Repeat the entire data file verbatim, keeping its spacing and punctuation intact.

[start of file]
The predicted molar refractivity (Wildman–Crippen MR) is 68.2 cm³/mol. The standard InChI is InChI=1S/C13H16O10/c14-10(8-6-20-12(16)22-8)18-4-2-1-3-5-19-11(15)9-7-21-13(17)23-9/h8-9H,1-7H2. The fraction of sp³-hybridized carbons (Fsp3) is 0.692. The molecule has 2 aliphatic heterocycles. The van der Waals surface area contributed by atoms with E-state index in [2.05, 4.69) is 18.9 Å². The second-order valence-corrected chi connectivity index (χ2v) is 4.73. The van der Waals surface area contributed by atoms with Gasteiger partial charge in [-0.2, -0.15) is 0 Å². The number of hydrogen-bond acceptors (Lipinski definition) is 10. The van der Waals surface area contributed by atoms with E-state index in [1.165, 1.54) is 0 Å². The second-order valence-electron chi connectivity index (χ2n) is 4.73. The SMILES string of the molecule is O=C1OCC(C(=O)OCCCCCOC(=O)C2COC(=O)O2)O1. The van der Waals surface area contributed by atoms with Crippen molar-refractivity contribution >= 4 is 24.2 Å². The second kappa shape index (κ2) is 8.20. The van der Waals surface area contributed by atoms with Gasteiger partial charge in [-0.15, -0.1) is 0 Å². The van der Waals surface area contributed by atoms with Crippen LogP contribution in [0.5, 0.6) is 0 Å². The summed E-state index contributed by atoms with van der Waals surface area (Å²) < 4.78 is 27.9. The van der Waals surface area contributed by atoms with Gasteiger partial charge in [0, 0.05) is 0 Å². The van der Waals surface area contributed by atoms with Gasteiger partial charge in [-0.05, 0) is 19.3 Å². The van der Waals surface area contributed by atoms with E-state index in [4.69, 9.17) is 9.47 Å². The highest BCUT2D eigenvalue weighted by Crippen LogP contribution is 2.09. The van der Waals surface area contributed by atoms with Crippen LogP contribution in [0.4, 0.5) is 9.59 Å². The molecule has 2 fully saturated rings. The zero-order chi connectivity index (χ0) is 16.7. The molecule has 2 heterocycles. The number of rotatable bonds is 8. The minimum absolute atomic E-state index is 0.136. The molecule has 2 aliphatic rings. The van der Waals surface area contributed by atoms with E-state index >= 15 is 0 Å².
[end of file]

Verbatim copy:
The predicted molar refractivity (Wildman–Crippen MR) is 68.2 cm³/mol. The standard InChI is InChI=1S/C13H16O10/c14-10(8-6-20-12(16)22-8)18-4-2-1-3-5-19-11(15)9-7-21-13(17)23-9/h8-9H,1-7H2. The fraction of sp³-hybridized carbons (Fsp3) is 0.692. The molecule has 2 aliphatic heterocycles. The van der Waals surface area contributed by atoms with E-state index in [2.05, 4.69) is 18.9 Å². The second-order valence-corrected chi connectivity index (χ2v) is 4.73. The van der Waals surface area contributed by atoms with Gasteiger partial charge in [-0.2, -0.15) is 0 Å². The number of hydrogen-bond acceptors (Lipinski definition) is 10. The van der Waals surface area contributed by atoms with E-state index in [1.165, 1.54) is 0 Å². The second-order valence-electron chi connectivity index (χ2n) is 4.73. The SMILES string of the molecule is O=C1OCC(C(=O)OCCCCCOC(=O)C2COC(=O)O2)O1. The van der Waals surface area contributed by atoms with Crippen molar-refractivity contribution >= 4 is 24.2 Å². The second kappa shape index (κ2) is 8.20. The van der Waals surface area contributed by atoms with Gasteiger partial charge in [-0.15, -0.1) is 0 Å². The van der Waals surface area contributed by atoms with Crippen LogP contribution in [0.5, 0.6) is 0 Å². The summed E-state index contributed by atoms with van der Waals surface area (Å²) < 4.78 is 27.9. The van der Waals surface area contributed by atoms with Gasteiger partial charge in [0, 0.05) is 0 Å². The van der Waals surface area contributed by atoms with Gasteiger partial charge in [-0.05, 0) is 19.3 Å². The van der Waals surface area contributed by atoms with E-state index in [4.69, 9.17) is 9.47 Å². The highest BCUT2D eigenvalue weighted by Crippen LogP contribution is 2.09. The van der Waals surface area contributed by atoms with Crippen LogP contribution in [0.4, 0.5) is 9.59 Å². The molecule has 2 fully saturated rings. The zero-order chi connectivity index (χ0) is 16.7. The molecule has 2 heterocycles. The number of rotatable bonds is 8. The minimum absolute atomic E-state index is 0.136. The molecule has 2 aliphatic rings. The van der Waals surface area contributed by atoms with E-state index >= 15 is 0 Å².